Clinical Orthopaedics and Related Research ®

A Publication of The Association of Bone and Joint Surgeons ®

Symposium: The 3rd Annual Meeting of Pediatric Research in Sports Medicine (PRISM) 4 articles

Articles

Anterolateral Ligament of the Knee Shows Variable Anatomy in Pediatric Specimens

Kevin G. Shea MD, Matthew D. Milewski MD, Peter C. Cannamela BS, Theodore J. Ganley MD, Peter D. Fabricant MD, Elizabeth B. Terhune BS, Alexandra C. Styhl BA, Allen F. Anderson MD, John D. Polousky MD

Anterior cruciate ligament (ACL) reconstruction failure rates are highest in youth athletes. The role of the anterolateral ligament in rotational knee stability is of increasing interest, and several centers are exploring combined ACL and anterolateral ligament reconstruction for these young patients. Literature on the anterolateral ligament of the knee is sparse in regard to the pediatric population. A single study on specimens younger than age 5 years demonstrated the presence of the anterolateral ligament in only one of eight specimens; therefore, much about the prevalence and anatomy of the anterolateral ligament in pediatric specimens remains unknown.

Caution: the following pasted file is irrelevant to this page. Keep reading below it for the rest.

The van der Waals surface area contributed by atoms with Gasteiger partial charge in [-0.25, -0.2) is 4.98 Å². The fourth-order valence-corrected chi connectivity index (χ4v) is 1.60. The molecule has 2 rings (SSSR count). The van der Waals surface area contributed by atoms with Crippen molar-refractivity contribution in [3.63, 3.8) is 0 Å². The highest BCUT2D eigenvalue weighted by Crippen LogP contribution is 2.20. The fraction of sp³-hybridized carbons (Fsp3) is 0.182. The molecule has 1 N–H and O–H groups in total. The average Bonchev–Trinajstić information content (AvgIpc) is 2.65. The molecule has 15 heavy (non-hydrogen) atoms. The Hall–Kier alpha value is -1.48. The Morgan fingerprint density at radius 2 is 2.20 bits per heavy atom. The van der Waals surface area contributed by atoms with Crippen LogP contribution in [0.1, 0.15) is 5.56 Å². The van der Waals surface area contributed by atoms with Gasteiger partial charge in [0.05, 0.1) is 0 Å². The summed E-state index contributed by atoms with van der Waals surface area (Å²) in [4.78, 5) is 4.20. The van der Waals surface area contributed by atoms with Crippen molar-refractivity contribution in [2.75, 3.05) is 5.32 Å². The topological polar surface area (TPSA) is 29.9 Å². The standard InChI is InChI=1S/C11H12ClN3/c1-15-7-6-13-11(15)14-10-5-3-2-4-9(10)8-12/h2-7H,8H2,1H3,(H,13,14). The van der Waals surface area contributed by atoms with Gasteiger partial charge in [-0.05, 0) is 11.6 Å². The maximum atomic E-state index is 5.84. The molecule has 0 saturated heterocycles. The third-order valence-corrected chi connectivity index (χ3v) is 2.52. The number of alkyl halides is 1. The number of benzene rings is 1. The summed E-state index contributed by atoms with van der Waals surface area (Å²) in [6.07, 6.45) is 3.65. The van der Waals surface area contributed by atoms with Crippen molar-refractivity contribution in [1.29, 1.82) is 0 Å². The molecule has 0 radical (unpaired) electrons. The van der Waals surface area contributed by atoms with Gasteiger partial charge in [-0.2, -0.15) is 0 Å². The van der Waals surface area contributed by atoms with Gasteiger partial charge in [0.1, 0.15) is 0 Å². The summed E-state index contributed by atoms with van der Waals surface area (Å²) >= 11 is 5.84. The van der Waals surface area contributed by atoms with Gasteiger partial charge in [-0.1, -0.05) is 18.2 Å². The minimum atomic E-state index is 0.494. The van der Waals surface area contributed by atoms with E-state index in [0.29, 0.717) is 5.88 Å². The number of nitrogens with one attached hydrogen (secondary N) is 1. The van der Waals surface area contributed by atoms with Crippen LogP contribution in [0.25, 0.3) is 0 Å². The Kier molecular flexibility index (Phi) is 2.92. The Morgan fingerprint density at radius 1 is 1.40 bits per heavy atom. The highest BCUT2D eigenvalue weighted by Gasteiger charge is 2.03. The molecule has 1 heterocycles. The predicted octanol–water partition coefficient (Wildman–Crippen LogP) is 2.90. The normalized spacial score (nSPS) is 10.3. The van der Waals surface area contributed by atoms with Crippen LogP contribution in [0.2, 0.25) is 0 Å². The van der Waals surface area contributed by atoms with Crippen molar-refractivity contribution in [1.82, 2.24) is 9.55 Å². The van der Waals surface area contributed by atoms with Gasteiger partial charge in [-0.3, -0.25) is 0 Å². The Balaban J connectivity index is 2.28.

Does the Utilization of Allograft Tissue in Medial Patellofemoral Ligament Reconstruction in Pediatric and Adolescent Patients Restore Patellar Stability?

Eric Hohn MD, Nirav K. Pandya MD

Medial patellofemoral ligament (MPFL) reconstruction is one of several surgical procedures used to treat patellofemoral instability. Use of allograft tissue can preserve autogenous tissue and may be preferable in patients with connective tissue disorders or ligamentous laxity. Although there are successful reports in adults, it is unclear if the use of allograft tissue in MPFL reconstruction can restore patellofemoral stability in children and adolescents.

Osteochondritis Dissecans Lesions in Family Members: Does a Positive Family History Impact Phenotypic Potency?

Alex L. Gornitzky MD, R. Justin Mistovich MD, Brittany Atuahuene BA, Eileen P. Storey BA, Theodore J. Ganley MD

Although repetitive microtrauma and athletic overuse patterns are most commonly associated with osteochondritis dissecans (OCD), recent studies have identified a potential genetic predisposition for OCD. Several case series have documented family pedigrees that support autosomal-dominant inheritance, but the families in these studies were all selected as a result of unique histories that may not accurately represent OCD inheritance patterns at large. Because there has been little investigation beyond these case reports, we aimed to describe a broader, more representative pattern of OCD inheritance applicable to all affected patients.